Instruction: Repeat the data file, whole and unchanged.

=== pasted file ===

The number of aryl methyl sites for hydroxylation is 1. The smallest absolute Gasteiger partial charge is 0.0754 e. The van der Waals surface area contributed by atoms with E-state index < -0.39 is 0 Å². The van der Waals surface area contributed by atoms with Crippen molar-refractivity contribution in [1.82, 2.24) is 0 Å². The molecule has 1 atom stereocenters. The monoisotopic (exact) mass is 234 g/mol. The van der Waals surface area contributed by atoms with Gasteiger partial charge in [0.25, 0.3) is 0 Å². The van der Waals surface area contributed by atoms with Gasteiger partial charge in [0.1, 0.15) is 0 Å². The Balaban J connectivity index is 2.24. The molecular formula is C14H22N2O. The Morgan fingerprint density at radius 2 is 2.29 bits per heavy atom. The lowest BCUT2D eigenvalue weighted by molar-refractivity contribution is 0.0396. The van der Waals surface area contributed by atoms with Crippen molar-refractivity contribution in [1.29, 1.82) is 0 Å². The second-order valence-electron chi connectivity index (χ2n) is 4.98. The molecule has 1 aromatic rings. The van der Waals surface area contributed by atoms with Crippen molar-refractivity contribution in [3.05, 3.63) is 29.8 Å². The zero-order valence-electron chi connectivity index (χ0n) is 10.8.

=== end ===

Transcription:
The number of aryl methyl sites for hydroxylation is 1. The smallest absolute Gasteiger partial charge is 0.0754 e. The van der Waals surface area contributed by atoms with E-state index < -0.39 is 0 Å². The van der Waals surface area contributed by atoms with Crippen molar-refractivity contribution in [1.82, 2.24) is 0 Å². The molecule has 1 atom stereocenters. The monoisotopic (exact) mass is 234 g/mol. The van der Waals surface area contributed by atoms with Gasteiger partial charge in [0.25, 0.3) is 0 Å². The van der Waals surface area contributed by atoms with Gasteiger partial charge in [0.1, 0.15) is 0 Å². The Balaban J connectivity index is 2.24. The molecular formula is C14H22N2O. The Morgan fingerprint density at radius 2 is 2.29 bits per heavy atom. The lowest BCUT2D eigenvalue weighted by molar-refractivity contribution is 0.0396. The van der Waals surface area contributed by atoms with Crippen molar-refractivity contribution in [1.29, 1.82) is 0 Å². The second-order valence-electron chi connectivity index (χ2n) is 4.98. The molecule has 1 aromatic rings. The van der Waals surface area contributed by atoms with Crippen molar-refractivity contribution in [3.05, 3.63) is 29.8 Å². The zero-order valence-electron chi connectivity index (χ0n) is 10.8.